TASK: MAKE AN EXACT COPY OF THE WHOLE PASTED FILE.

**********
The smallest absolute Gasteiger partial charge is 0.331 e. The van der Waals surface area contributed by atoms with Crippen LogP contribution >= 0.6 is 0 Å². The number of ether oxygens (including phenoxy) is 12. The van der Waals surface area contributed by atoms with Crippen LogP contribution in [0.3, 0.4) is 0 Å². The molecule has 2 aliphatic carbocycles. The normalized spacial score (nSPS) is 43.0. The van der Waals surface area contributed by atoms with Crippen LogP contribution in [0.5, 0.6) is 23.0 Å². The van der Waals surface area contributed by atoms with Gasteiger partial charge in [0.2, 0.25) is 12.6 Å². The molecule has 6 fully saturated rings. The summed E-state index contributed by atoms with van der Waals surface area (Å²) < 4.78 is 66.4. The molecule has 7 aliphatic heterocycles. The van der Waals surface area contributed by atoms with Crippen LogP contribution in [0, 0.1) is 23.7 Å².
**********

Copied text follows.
The smallest absolute Gasteiger partial charge is 0.331 e. The van der Waals surface area contributed by atoms with Crippen LogP contribution >= 0.6 is 0 Å². The number of ether oxygens (including phenoxy) is 12. The van der Waals surface area contributed by atoms with Crippen LogP contribution in [0.3, 0.4) is 0 Å². The molecule has 2 aliphatic carbocycles. The normalized spacial score (nSPS) is 43.0. The van der Waals surface area contributed by atoms with Crippen LogP contribution in [0.5, 0.6) is 23.0 Å². The van der Waals surface area contributed by atoms with Gasteiger partial charge in [0.2, 0.25) is 12.6 Å². The molecule has 6 fully saturated rings. The summed E-state index contributed by atoms with van der Waals surface area (Å²) < 4.78 is 66.4. The molecule has 7 aliphatic heterocycles. The van der Waals surface area contributed by atoms with Crippen LogP contribution in [0, 0.1) is 23.7 Å².